Former Geelong Trades Hall Council (GTHC) secretary Tim Gooden has been preselected as the Victorian Socialists lead candidate for the Western Victoria Region Legislative Council electorate in the November state election.
A panel of union militants will lead a discussion about the new challenges facing unions and unionists in the wake of the passing of the federal Coalition government's Australian Building and Construction Commission and other anti-union laws.
Geelong Trades Hall announced on November 2 that Tim Gooden has formally resigned as secretary and treasurer after 11 years at the council’s helm.
Colin Vernon, formerly an Industrial Health and Safety Organiser in Geelong with the Construction Forestry Mining and Energy Union, Forestry and Furniture Products Division, was endorsed as secretary.
Gooden notified Trades Hall of his decision to vacate the positions in a letter to president Jacqueline Kriz.
The Socialist Alliance has selected a Victorian Senate team of Lalitha Chelliah and Tim Gooden, and candidates Zane Alcorn for the seat of Wills and Sue Bull for the seat of Corio.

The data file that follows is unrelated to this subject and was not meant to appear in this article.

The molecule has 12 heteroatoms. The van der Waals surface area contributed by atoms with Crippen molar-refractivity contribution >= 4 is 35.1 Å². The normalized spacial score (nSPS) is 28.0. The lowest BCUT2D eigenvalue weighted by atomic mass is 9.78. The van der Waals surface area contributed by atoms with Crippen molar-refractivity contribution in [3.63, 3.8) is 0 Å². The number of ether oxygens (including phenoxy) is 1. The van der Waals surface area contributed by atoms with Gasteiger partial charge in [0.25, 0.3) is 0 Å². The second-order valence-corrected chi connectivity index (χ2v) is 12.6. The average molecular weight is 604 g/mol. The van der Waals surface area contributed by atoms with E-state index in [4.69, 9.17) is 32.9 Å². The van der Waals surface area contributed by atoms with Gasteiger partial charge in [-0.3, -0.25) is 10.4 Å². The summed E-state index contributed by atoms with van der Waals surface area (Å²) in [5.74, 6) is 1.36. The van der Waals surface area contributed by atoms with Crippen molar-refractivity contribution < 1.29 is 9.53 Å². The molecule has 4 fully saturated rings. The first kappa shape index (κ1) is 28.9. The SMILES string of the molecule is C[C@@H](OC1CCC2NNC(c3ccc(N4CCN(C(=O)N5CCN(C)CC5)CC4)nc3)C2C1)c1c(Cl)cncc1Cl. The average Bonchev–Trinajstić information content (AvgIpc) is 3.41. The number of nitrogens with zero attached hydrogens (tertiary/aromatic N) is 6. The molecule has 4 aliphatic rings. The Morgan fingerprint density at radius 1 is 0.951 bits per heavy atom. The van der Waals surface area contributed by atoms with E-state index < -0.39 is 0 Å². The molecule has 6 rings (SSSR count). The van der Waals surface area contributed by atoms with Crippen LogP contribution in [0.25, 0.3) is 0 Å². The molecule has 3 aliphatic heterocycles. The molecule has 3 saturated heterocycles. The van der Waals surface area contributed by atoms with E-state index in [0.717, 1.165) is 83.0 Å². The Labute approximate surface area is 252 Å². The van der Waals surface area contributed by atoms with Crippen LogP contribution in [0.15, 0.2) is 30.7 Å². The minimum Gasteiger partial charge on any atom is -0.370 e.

One of Tony Abbott’s first acts as Prime Minister was to announce a Royal Commission to “shine a spotlight” onto the so-called “dark corners” of the trade union movement. The commission would expose the criminality and impropriety that allegedly blights Australia’s trade unions.
Led by former High Court Judge John Dyson Heydon, the Royal Commission into Trade Union Governance and Corruption officially began in February 2014.
Resistance: Young Socialist Alliance’s “A World to Win” series aims to give voice to the ideas and demands of radical young people who are involved in the struggle to make the world a fairer and more just place.
This week, Sarah Hathway discusses the struggle and exploitation of young people in the workplace.
* * *
There are many issues facing young people in or entering the workplace that impact not just on young people but on the broader working class as well.
Two weeks ago, NSW Labor Premier Kristina Keneally sparked controversy when she declared that NSW would not honour its commitment to the national occupational health and safety (OH&S) harmonisation process.
The October 18 Australian said PM Julia Gillard had threatened the NSW government by withholding a $144 million reform incentive if it did not continue with the process, as agreed by all states except Western Australia in December last year.